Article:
The Ministry of Health’s top Māori executive John Whaanga says its research consistently shows Māori aren’t getting the same treatment or access to services resulting in different health outcomes. First published 2019.
A tikanga Māori approach to targeted health initiatives has helped to drive a drop in the number of tamariki needing hospital treatment in Te Tauihu (the top of the south island).
The number of Ambulatory Sensitive Hospitalisations (ASH) for Māori children aged 0 to 4 years old in Nelson Marlborough fell from 5925 in the year ended March 2020, to 3602 for the year ended March 2021, district health board figures show.
And, after a steady increase since 2017, dental ASH rates were the lowest recorded for four years.
Nelson Marlborough Health Māori health and vulnerable populations general manager Ditre Tamatea said the improvements could be attributed to targeted programmes, using a tikanga Māori approach to deliver health messages in a meaningful way.
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The aim was to make healthcare equitable by coming up with new ways to reach the Māori community, Tamatea said.
“Equity means that you have to do more, resource and fund more, and you have to innovate, be brave, do things differently, because doing the same old thing isn’t going to resonate.”
When it came to ASH rates for Māori children, the two main drivers were respiratory problems and oral health, he said.
For respiratory problems, the core problem was people living in damp, cold houses.
One initiative they had introduced was Whare Ora, which translated to healthy home, where they targeted families when children presented with respiratory problems, to help make their homes warmer and drier, Tamatea said.
Anyone aged 14 or under will never be able to legally buy tobacco for the rest of their lives when a new law takes effect under the Government’s smokefree plan.
Through the programme, they would assess houses and then provide things like dehumidifiers, curtains and blankets to help make the home healthier.
“We assess the home and the needs of the home, and then we ship the products for free to those whanau … we’re making the home warmer, drier,” he said.
“That’s starting to resonate in the work, we’re seeing respiratory issues in terms of ASH rates declining.”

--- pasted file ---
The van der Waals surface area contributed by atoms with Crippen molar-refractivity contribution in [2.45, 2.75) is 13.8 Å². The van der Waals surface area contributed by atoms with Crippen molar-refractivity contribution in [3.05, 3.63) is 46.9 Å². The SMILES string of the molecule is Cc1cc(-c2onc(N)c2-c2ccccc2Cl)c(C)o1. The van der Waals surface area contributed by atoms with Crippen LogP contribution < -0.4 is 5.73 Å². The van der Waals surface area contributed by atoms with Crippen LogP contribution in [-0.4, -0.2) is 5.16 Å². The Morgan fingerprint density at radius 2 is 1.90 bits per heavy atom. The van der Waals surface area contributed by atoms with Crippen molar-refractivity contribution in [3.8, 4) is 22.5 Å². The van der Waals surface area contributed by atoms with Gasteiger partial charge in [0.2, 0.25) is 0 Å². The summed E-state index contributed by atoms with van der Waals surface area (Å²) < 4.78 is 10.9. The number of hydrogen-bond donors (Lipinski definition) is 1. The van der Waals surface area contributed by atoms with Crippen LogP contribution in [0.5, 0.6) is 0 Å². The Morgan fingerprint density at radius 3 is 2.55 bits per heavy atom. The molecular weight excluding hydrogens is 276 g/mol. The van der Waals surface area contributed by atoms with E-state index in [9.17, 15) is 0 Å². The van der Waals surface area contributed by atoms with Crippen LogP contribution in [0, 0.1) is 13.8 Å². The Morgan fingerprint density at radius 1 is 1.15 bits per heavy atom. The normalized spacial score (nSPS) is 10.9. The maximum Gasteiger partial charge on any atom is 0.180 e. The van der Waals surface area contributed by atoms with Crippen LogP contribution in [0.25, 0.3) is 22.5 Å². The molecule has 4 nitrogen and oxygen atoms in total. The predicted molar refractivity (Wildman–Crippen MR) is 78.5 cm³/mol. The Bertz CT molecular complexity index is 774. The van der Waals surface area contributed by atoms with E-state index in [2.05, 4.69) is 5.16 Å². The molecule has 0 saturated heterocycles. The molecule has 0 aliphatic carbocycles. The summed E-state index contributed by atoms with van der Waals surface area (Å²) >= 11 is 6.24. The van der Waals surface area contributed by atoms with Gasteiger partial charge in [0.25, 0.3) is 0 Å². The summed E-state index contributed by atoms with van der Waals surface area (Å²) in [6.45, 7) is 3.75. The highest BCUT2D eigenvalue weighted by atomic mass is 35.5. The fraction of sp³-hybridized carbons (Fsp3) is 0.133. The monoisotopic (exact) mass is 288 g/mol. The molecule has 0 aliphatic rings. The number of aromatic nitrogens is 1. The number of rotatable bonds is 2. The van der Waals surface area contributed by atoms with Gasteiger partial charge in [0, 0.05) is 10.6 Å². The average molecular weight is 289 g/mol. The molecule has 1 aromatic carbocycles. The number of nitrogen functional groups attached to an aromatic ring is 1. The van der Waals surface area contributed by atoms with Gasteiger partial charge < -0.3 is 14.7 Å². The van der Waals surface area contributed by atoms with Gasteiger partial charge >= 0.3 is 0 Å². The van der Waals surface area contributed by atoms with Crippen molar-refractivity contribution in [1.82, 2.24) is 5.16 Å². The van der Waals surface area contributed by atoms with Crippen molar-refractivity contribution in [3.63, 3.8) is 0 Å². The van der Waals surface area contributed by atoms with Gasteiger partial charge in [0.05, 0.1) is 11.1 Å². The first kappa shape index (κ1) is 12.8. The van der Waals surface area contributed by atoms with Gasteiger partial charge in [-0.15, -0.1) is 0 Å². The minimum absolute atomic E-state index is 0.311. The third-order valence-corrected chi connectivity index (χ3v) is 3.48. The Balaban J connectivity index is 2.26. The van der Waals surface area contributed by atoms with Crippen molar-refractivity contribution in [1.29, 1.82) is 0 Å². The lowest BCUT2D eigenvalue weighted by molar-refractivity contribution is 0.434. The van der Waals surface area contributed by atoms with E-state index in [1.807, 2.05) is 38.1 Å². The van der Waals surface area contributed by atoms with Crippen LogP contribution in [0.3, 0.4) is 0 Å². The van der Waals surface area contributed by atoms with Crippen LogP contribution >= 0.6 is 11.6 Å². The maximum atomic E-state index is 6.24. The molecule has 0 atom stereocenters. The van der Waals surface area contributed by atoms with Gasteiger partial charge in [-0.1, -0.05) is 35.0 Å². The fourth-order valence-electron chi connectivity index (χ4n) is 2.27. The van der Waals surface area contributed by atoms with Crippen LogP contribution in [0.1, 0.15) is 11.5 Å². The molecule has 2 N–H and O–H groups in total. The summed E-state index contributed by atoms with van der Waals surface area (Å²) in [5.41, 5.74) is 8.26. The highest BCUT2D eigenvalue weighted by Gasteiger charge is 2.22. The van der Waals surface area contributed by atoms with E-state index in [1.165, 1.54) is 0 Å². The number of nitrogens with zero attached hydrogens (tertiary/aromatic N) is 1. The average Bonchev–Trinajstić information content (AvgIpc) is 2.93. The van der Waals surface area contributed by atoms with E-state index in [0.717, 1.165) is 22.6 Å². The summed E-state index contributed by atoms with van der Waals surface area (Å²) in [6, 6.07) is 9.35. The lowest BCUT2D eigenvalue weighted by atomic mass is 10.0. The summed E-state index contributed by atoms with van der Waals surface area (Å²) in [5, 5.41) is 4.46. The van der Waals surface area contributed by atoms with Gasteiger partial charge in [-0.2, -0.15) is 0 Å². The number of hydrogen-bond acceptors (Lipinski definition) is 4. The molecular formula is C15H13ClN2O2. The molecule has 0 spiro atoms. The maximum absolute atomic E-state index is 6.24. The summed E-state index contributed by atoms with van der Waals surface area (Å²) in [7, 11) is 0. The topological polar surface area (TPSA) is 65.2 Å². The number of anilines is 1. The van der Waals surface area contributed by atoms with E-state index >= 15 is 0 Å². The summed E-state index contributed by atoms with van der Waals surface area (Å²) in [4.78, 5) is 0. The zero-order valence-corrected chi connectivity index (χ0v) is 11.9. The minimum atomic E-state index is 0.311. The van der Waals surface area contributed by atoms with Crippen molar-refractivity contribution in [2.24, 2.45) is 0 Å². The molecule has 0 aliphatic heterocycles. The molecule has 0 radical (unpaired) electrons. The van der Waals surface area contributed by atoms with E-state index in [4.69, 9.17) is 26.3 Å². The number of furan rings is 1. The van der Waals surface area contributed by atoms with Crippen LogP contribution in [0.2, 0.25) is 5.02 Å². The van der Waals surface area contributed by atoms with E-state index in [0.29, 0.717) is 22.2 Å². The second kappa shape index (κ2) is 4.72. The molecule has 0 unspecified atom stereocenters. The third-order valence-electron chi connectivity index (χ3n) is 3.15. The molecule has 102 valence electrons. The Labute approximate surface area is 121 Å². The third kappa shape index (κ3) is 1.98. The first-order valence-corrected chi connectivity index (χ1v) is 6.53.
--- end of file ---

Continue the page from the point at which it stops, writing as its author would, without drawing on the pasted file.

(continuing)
They were also focusing on education about smoking and the importance of going outside if you couldn’t quit.
Oral health was the other key area, with a programme to apply fluoride to children’s teeth twice a year, and programmes to promote healthy eating, Tamatea said.
Kirsty Rance, community oral health service team leader, said they were taking a “preventative approach” to dental health, with a focus on at risk communities.
They were particularly having success with stainless steel crowns, which they were putting on children’s teeth at early signs of decay.
It helped to stop the tooth deteriorating to the point where hospitalisation was necessary for treatment, she said.
“That’s a less invasive way to keep a tooth for children … it helps the tooth to maintain its integrity.”
They were also working to actively educate parents about dental health from when children were 8 months old, with simple messages about drinking water, low sugar diets and good oral hygiene, Rance said.
However, the Covid-19 pandemic may have had an impact on the ASH rates, with fewer people coming forward with concerns, she added.
Tamatea said a further programme, Hauora Direct, was offering a 360 health assessment for whānau to try and help catch illnesses early – with key health factors such as smoking, diabetes, living conditions, and blood pressure among the items being checked.
It has “every single indicator that you can think of, and it covers every single age range”, he said.
They were also running a Pēpi First programme to help hapū mothers quit smoking, where they were educating the mothers while also offering incentives like vouchers, he said. “That’s having a 50 to 80 per cent success rate, and that’s never been heard of before.”
The combination of all the programmes was helping to lower the ASH rates for children, as it was taking a whole whānau approach and capitalising on strong partnerships with different agencies, he said.
“The drive towards Māori health equity is definitely everybody’s responsibility.”